Protectionism has been a recurring theme on this blog. In recent times, calls for reducing protectionism have become louder. We saw that at the 8th WTO Ministerial, at the G-20 Meeting in Mexico, BRICS Conference in Delhi recently. While declarations against protectionism have been easy to come by, actual non-protectionist measures on the ground seem to be lacking. Countries declare their resolve against protectionism and renewed faith in a fair, transparent, rule based multilateral trading system but we continue to see disputes centred around "protectionist" and trade restrictive measures. Further, what complicates the matter is what constitutes "protectionism" and the lack of transparency in many measures of countries in terms of the form and intent of their national level programs. The global economic downturn, it is argued, constitutes one of the main causes of protectionist tendencies.
Deputy Director General of the WTO Valentine Rugwabiza recently reiterated the dangers of protectionism here:
"National economic concerns inevitably gain visibility during times of recession and economic uncertainty, and the political will to open markets to foreign goods and services wanes with the escalation of fears regarding job losses and the livelihood of domestic industries. In such times, the temptation to resort to protectionist measures becomes stronger....
Consider that 3% of world merchandise trade has been lost to trade-restricting measures introduced since 2008. This is equivalent to the trade of the entire African continent. It means that despite their repeated pledges to hold back from protectionism, some G-20 nations have continued to introduce new trade-restricting measures and have been slow to remove measures introduced earlier, even though past experience has shown that protectionist measures only make us all worse off by deepening the economic downturn."
Action speaks louder than words? A reading of various proceedings and declarations does give the impression that countries are resolved to fight trade restrictive measures. But are domestic compulsions so high that one doesn't see honest compliance? I had blogged about the gap between words and deeds here.
Another interesting point raised by Valentine Rugwabiza was of "green protectionism". She said:
"In recent years, we have seen a wide range of measures adopted under the green economy banner by both developing and developed countries. These measures may in some instances impact international trade. Through its system of rules and transparency mechanisms, the multilateral trading system of the WTO is a uniquely powerful instrument to help minimize the risks of protectionism and trade tensions.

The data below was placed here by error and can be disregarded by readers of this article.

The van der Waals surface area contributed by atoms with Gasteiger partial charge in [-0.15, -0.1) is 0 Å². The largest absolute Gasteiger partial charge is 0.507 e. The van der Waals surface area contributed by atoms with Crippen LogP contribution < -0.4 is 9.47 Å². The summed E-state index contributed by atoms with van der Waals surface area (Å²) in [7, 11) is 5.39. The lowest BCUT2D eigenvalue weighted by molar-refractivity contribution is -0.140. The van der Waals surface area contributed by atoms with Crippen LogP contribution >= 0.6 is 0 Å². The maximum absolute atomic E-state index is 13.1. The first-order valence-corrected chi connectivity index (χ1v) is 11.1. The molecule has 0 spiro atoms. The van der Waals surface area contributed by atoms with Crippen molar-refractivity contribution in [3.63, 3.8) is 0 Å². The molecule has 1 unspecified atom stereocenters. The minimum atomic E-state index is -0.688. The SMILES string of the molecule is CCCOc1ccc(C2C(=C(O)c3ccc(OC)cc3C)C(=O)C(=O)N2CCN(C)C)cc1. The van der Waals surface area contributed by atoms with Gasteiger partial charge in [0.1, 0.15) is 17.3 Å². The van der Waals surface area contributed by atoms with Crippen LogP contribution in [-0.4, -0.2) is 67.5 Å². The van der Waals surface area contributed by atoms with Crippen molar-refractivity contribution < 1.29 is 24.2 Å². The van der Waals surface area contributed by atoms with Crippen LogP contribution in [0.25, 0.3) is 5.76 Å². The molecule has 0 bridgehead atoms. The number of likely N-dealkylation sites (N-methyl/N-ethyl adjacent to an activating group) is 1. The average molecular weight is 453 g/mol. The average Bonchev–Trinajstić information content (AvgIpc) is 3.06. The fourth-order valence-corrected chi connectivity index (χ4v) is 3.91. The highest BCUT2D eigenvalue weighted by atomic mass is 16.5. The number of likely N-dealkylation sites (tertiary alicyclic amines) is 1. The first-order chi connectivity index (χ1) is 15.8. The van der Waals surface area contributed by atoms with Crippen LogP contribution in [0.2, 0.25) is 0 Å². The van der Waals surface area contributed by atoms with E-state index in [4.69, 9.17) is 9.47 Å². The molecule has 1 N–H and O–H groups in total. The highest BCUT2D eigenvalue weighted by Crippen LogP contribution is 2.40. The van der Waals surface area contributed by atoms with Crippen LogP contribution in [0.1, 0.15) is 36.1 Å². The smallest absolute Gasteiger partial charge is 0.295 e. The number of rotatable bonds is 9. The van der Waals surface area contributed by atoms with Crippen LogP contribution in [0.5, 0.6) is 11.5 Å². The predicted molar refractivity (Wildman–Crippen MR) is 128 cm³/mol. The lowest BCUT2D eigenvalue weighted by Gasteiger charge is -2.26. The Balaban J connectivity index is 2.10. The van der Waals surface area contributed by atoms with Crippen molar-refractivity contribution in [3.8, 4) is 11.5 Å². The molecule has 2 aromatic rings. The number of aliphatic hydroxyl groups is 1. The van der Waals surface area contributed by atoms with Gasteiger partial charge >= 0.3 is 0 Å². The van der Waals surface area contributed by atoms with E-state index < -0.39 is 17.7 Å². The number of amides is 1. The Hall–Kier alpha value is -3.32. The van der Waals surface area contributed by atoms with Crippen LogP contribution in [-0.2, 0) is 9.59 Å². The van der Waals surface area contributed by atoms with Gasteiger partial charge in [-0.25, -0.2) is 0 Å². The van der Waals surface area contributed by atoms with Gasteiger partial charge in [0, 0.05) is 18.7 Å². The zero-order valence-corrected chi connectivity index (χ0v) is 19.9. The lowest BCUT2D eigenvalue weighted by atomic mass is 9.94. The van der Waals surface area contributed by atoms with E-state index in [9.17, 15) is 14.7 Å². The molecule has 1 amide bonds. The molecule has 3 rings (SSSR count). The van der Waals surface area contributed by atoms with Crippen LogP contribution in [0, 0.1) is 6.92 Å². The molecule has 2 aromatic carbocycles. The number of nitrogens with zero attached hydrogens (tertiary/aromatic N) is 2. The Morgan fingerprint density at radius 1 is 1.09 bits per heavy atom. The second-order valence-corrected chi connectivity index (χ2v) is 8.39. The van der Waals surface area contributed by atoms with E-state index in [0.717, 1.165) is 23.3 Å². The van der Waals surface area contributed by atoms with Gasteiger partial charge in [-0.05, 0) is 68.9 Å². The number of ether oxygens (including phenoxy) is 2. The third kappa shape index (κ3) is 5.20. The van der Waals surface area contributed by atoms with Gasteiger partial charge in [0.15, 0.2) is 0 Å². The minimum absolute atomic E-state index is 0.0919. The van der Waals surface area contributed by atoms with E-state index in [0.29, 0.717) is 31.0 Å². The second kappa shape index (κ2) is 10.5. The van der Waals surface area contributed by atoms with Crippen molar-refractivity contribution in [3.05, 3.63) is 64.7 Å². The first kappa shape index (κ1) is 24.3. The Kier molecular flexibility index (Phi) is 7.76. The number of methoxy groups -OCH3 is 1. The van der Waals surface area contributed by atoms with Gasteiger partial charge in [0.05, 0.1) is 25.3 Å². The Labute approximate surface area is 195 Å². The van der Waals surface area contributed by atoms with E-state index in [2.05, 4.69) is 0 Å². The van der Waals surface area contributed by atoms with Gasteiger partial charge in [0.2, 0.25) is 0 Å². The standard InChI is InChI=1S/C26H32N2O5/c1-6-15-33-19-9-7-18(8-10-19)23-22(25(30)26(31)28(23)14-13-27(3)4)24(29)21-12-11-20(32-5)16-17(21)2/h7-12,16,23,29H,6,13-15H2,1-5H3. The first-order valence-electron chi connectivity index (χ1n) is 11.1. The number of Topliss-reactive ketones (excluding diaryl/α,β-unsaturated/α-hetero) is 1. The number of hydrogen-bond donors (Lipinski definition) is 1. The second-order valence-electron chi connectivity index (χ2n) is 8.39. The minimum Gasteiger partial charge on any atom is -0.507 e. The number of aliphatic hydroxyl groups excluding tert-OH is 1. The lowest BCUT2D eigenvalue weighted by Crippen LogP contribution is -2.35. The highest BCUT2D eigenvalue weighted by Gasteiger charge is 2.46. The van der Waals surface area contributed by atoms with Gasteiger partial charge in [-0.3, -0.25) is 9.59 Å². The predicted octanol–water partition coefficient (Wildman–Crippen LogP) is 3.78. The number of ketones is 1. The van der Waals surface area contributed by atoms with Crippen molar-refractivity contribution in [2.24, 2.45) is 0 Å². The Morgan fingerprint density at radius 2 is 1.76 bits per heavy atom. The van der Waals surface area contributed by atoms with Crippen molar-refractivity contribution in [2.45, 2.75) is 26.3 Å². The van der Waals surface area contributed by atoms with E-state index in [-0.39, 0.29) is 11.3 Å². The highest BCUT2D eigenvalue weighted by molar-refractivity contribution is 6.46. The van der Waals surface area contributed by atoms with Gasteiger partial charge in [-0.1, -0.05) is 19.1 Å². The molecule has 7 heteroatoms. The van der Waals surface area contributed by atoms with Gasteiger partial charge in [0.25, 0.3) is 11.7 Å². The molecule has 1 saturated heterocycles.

WTO rules seek to achieve a crucial balance: on the one hand, they support the right of members to take measures to advance legitimate goals such as protection of the environment; on the other hand, they ensure that such measures are not applied arbitrarily and are not disguised protectionism."
Was this an indirect reference to the EU ETS on aviation as well as the various green subsidies implemented across the world?
Global Trade Alert in its latest annual report reiterates the general concern on increased protectionism. It has a country comparison of protectionist analysis of measures since 2008 about which Business Beyond the Reef brought my attention to here. Asserting that G-20 is responsible for the bulk of protectionist measures it states:
"What is more, the evidence presented in this report casts doubts on the strength of international restraints on the resort to protectionism by governments, in particular by G20 governments. There are two pieces of compelling evidence here. First, the share of the worldwide totals of protectionism implemented by the G20 countries has risen year-in and year-out. In 2009 sixty per cent of protectionism was implemented by G20 governments—that percentage has risen in the year to date in 2012 to 79%. Findings such as these cast the repeated
G20 commitments to eschew protectionism in a particularly bad light. Some observers of the G20 have noted that these commitments have been demoted in the respective summit declarations and the GTA’s evidence reveals just how little priority the G20 countries have actually given to maintaining an open world trading system.
Second, while there has been a sustained increase in the use of trade defence measures since the last G20 summit, resort to the traditional forms of protectionism that are relatively-speaking better regulated by the WTO account never exceeded 42% of measures implemented in any recent year. During the crisis era, then, governments have circumvented tougher WTO rules and used beggarthy-neighbour policies subject to less demanding or no binding multilateral trade rules. Much of that discrimination is pretty non-transparent—that is, it is murky protectionism."
Ways to get over this impasse have been suggested by various proponents to include the completion of a multilateral Trade Facilitation Agreement that helps developing and less developed countries' businesses to take part in a global economy by reducing procedural hindrances and integrating into the world trading system easier. Whether this would reduce protectionism is debatable but the benefits of a Trade Facilitation Agreement are nevertheless undoubtedly welcome.